|Stud Barn at Helas Stock Farm, by Earl Akins, Jobstown|
Helas Stock Farm is a fabled place in local worldview. Mr. Akins worked and played there as a boy, and that experience may have influenced his lifelong interest in horses, and horseriding. I'll provide more detail about Helas Stock Farm, which is a good story in its own right, in a separate post. For now, I'll note that memories of his experience on the Helas property have given rise to a series of commemorative paintings. These paintings embody personal memories of the buildings, the horses, and activities on the farm. Earl Akins's paintings mark the stock farm as a focal point of the Jobstown area and surrounding communities.
Some of the original structures on the stock farm have been lost to fire, or were considered "attractive nuisances" by the owners and were taken down. There was a bath house, located on a part of the farm right across the street from Earl Akins's home, which by all accounts was a splendid building. A few small cottages stood near the bath house, and these were destroyed too -- all but one, that is, which was moved to a site on Saylors Pond Road going toward Wrightstown, where it now serves as a private residence. The pretty little cottage is evocative, I believe, of the original bath house complex.
|Relocated Bath House Cottage|
To make a segue here, I learned about the cottage from Raymond Gaskill, whom I met at Creekside Glass one Saturday morning. Creekside Glass in Pemberton is owned and operated by Lester Gaskill -- Raymond's son -- and members of his family. Raymond Gaskill grew up on a farm in Jobstown, and he has memories of Helas Stock Farm too.
Creekside Glass is a place where community members gather to talk about local history, events, and people. It's also the home of a very significant collection of artifacts -- bird and fish carvings, mounted trophy fish, and an array of signs collected from local shops that have gone out of business over the years. The sign collection commemorates those businesses in a unique and interesting way.
Mr. Gaskill has gradually put this collection together, which reflects the business history of Pemberton and nearby places. Some of these businesses were cultural businesses -- Bill Lucas comes immediately to mind. Some of the old signs have an artistic quality as well, which heightens the impact of the collection, and suggests the relationship between history and culture. The signs are an inventory of local business history, abstracted from their original setting and brought into a new focus. Bill Lucas's shop sign, which stood on the edge of his property in view of passing traffic, has recently been added to the collection (Bill died in December 2011, but his business activity had ceased some time before that).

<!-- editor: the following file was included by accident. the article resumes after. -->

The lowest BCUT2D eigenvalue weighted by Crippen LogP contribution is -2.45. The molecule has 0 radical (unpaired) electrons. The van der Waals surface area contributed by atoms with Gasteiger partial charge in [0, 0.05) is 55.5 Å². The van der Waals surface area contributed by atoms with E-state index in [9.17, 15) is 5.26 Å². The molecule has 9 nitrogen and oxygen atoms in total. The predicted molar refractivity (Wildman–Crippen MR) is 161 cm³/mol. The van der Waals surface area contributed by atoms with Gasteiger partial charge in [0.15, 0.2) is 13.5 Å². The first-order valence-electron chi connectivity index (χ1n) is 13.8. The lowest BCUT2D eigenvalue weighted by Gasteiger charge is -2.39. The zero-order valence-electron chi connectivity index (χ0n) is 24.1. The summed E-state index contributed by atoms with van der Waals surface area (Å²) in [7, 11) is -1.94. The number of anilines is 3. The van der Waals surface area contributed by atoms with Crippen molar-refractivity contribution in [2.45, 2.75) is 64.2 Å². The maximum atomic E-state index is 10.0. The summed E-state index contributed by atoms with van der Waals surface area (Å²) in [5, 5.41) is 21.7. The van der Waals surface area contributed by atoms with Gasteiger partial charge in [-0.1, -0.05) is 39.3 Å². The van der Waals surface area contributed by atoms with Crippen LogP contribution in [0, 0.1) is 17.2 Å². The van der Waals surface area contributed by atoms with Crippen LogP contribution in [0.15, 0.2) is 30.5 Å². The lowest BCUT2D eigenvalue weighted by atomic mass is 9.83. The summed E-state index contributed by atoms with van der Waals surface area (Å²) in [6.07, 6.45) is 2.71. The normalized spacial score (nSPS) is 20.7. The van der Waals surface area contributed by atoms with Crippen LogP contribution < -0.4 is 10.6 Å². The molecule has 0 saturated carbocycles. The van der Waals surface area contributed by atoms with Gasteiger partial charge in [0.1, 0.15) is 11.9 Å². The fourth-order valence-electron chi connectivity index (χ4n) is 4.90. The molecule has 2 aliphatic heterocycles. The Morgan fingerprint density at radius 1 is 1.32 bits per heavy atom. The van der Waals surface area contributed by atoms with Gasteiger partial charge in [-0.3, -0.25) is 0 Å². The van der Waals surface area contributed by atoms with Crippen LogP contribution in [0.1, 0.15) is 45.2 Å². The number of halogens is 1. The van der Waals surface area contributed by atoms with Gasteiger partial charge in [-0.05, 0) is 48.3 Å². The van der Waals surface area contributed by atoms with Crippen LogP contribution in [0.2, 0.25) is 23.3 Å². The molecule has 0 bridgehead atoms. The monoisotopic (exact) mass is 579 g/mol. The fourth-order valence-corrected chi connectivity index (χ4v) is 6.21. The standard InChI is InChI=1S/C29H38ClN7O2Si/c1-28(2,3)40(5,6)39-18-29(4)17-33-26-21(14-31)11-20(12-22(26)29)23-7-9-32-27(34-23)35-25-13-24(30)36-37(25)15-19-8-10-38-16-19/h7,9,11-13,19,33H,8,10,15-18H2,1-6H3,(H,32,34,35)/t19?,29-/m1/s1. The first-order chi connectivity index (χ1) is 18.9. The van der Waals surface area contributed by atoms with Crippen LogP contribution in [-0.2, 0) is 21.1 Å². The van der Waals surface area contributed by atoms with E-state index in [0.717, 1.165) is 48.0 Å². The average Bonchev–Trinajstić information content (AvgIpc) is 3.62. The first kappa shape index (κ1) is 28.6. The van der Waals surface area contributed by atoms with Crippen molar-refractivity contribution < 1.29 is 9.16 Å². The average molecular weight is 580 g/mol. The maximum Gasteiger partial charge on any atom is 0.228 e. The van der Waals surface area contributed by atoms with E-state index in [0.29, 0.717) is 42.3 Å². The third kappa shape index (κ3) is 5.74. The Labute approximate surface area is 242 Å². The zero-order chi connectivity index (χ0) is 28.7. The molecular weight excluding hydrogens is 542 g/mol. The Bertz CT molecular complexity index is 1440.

Another very intriguing artifact on display at Creekside Glass is a hand-drawn map that was created by a fishing guide in Tuckerton. Tuckerton is located to the east of Pemberton, just 30 miles or so as the crow flies, at Little Egg Harbor on the Atlantic coast. I mention this because I believe that the fishing map, appearing as it does in a Pine Barrens setting, suggests the complex and enduring relationship between the Piney woods and the coast -- connections which aren't always obvious but are deeply significant. I'll explain more about this relationship in a future post.
|Fishing Map drawn by Capt. Russ Albertson|
I said I'd mention one more place, and I want to do that before closing this post. Ken Davis at East Street Art led me to Earl Akins, but besides that, Ken is also a member of a Pine Barrens hunting club, with property and a hunting camp located deep in the woods in Pemberton Township. Ken arranged for me to contact a longtime member of the club, who goes by the name of Bones. Bones and I talked briefly on the phone one night a couple of weeks ago, and made a plan to meet. We met in Whiting on a Saturday soon after that, and after brief introductions, climbed into Bones's truck and drove off to visit the camp.
|BBB Hunting Club, Pemberton Township (rear view, with bonfire fuel in foreground)|
I can't take time or space here to discuss the camp in detail (I'll try to do that in a future post), except to say I believe the club is an indication of the highly significant hunting culture of the Pine Barrens, one which, due to lack of interest on the part of local youth, may be weakening and perhaps even slipping into decline. The BBB Hunting Club is trying to buck this trend. The club is a focal point for people who continue to participate and respect local hunting ethics and traditions. Club members and their guests gather at the camp during the various hunting seasons, they gather there for shooting practice and shooting competitions, they gather there to socialize.
An especially important feature of the club, apart from the fact that the members hunt collectively using a method called "driving", is that they involve young people in their activities, train them to the hunting life, teach them the appropriate use of firearms, and enforce strict safety regulations. These factors combine to create an atmosphere of cooperative endeavor in pursuit of -- in pursuit of what? Bones says the object is not to kill deer, and his statement rings true. I've heard as much from other hunters here and in other parts of the country. In my view, I think the "game" being played here is the enactment of local history, the preservation of a deeply significant feature of the local culture, and the maintenance of the social life of the community. And for a community who value the natural world as much as Pineys do, it's finally all about getting out into the woods.